This year’s AWW will take place from March 2-7 in the Pioneer Women’s Memorial Garden.
In addition to guest authors already listed in the 2024 Adelaide Festival program – such as Booker Prize-winning Irish novelist Anne Enright and Australians Trent Dalton, Pip Williams, Alexis Wright, Christos Tsiolkas, Charlotte Wood and Melissa Lucashenko – around 70 further writers have been added to the line-up.
They include Richard Flanagan, who will talk about his latest book Question 7, Kathy Lette, discussing her new novel The Revenge Club, and “national treasure” Thomas Keneally, who will be celebrated in a Saturday session titled Thomas Keneally and Friends – one of 12 Director’s Choice events that will be available to stream from home.
“I’m hoping that all 135 sessions provide our devoted audience with lots to think about,” Louise Adler told InReview.
“Our theme is ‘The past is not another country’ – all the poets, novelists and non-fiction writers we’ve invited are thinking about the past and how it informs this moment.”
Two previously announced ticketed events at the Town Hall – “The Grande Dames of Letters”, featuring Dame Mary Beard, Anne Enright, Jane Smiley and Elizabeth Strout, and “The Rest is Politics”, with former UK Labour communications director Alistair Campbell and (via live stream) former Tory cabinet minister Rory Stewart – have already sold out.
A newly added ticketed session titled “Family Circus” will be co-hosted by Sarah Kanowski and Richard Fidler from the ABC’s Conversations radio program and will see authors Keneally, Tsiolkas, Martin Flanagan, Wendy Harmer and Lisa Millar share real stories from their own families. “Prepare to laugh, cry and maybe duck for cover,” advises the AWW program.
The 2024 Writers’ Week is the second presented by former publisher Adler, whose 2023 program became embroiled in controversy over the inclusion of two Palestinian writers who had sparked anger with earlier public comments about Israel and Ukraine.
Asked by InReview whether the backlash had prompted any changes in her approach to programming this year’s event, Adler said she was “very pleased that AWW in 2023 was a place for humane, empathetic and civilised discussion”.
“I’m confident that we will have the same rich dialogue this year. I like to keep in mind Alastair Campbell and Rory Stewart’s brief: to disagree agreeably.”
She predicts that the authors likely to draw the biggest crowds are Campbell, Enright and renowned UK classicist Dame Mary Beard (Emperor of Rome), all of whom will speak at free sessions in the Pioneer Women’s Memorial Garden as well as participating in the Town Hall events.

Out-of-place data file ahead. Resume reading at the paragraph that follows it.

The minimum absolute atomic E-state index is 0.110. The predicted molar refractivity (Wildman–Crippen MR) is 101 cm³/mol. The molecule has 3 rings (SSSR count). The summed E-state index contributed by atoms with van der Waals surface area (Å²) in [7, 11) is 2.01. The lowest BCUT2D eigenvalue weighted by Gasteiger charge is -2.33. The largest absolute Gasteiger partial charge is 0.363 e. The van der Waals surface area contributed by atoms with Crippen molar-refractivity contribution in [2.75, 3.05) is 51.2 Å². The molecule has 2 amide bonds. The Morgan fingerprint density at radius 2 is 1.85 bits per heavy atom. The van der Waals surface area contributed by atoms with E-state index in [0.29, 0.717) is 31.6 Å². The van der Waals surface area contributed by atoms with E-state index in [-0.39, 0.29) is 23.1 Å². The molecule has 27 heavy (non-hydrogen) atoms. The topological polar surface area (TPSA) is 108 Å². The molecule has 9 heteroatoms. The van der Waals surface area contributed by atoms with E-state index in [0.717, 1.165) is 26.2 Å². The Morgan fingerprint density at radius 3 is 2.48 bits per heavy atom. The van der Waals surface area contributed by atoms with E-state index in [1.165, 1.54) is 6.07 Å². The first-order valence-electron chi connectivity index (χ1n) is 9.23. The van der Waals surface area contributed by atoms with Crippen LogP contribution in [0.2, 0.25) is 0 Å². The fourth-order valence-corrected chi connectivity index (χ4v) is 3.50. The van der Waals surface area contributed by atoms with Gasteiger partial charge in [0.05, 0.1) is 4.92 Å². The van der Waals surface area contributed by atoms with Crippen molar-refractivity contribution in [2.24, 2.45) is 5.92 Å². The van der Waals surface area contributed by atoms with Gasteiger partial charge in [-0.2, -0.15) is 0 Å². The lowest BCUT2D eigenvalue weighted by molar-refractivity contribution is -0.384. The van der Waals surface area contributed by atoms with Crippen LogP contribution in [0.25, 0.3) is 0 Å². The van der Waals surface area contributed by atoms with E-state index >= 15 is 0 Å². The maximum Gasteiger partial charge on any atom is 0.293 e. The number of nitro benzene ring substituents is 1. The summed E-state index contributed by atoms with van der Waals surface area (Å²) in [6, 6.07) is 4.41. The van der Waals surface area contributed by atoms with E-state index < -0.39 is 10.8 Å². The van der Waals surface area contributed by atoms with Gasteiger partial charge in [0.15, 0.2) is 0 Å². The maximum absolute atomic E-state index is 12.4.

Other sessions likely to prove especially popular are those featuring Miles Franklin and Stella prize-winning First Nations author Alexis Wright, talking about her latest novel Praiseworthy with Nicholas Jose, bestselling Adelaide Hills writer Pip Williams discussing her second novel The Bookbinder of Jericho, and Boy Swallows Universe author Trent Dalton reflecting on his writing and recently published book Lola in the Mirror.
Politics will come to the fore in sessions with discussion topics such as “You, Me and the B52s” (about the AUKUS alliance), “The Israel/Palestine Question”, “Trump, the Future and Global Influence”, and “The History of Hamas”. Independent think-tank The Australia Institute has also partnered with Writers’ Week for several talks.
SA-based First Nations writers Ali Cobby Eckermann, Brad Darkson, Dominic Guerrera and Karen Wyld will talk about “continuity and the power of story” in a session on the Wednesday of the literary festival, while other local authors discussing their books will include Walter Marsh (author of Young Rupert) and Rachael Mead (The Art of Breaking Ice).
While the South Australian Literary Awards (previously the Adelaide Festival Awards for Literature) have been uncoupled from Writers’ Week, the 2024 Stella Prize longlist will for the first time be announced during a session at 5pm on Monday on the north stage. The winner of the 2024 MUD Literary Prize for the best debut novel by an Australian writer will be be presented with their prize earlier the same afternoon on the west stage.
It was announced yesterday that a $10,000 prize will be awarded annually and in perpetuity to the winner of the MUD Literary Prize after the MUD Literary Club hit its fundraising target of $250,000 – thanks in large part to a $50,000 contribution from the Nunn Dimos Foundation. Previous winners of the prize include Pip Williams for The Dictionary of Lost Words and Trent Dalton for Boy Swallows Universe.
“This is an outstanding effort from a very small group of committed South Australian philanthropists to literary endeavours and elevates the status of the prize enormously,” Adler said of the fundraising result.
The 2024 Adelaide Writers’ Week will take place from March 2-7 in the Pioneer Women’s Memorial Garden. The full program is now online.
Note: Alexis Wright will also be discussing her new novel Praiseworthy at the next Stories from the South Book Club event on February 27 at Dymocks Rundle Mall (details here).
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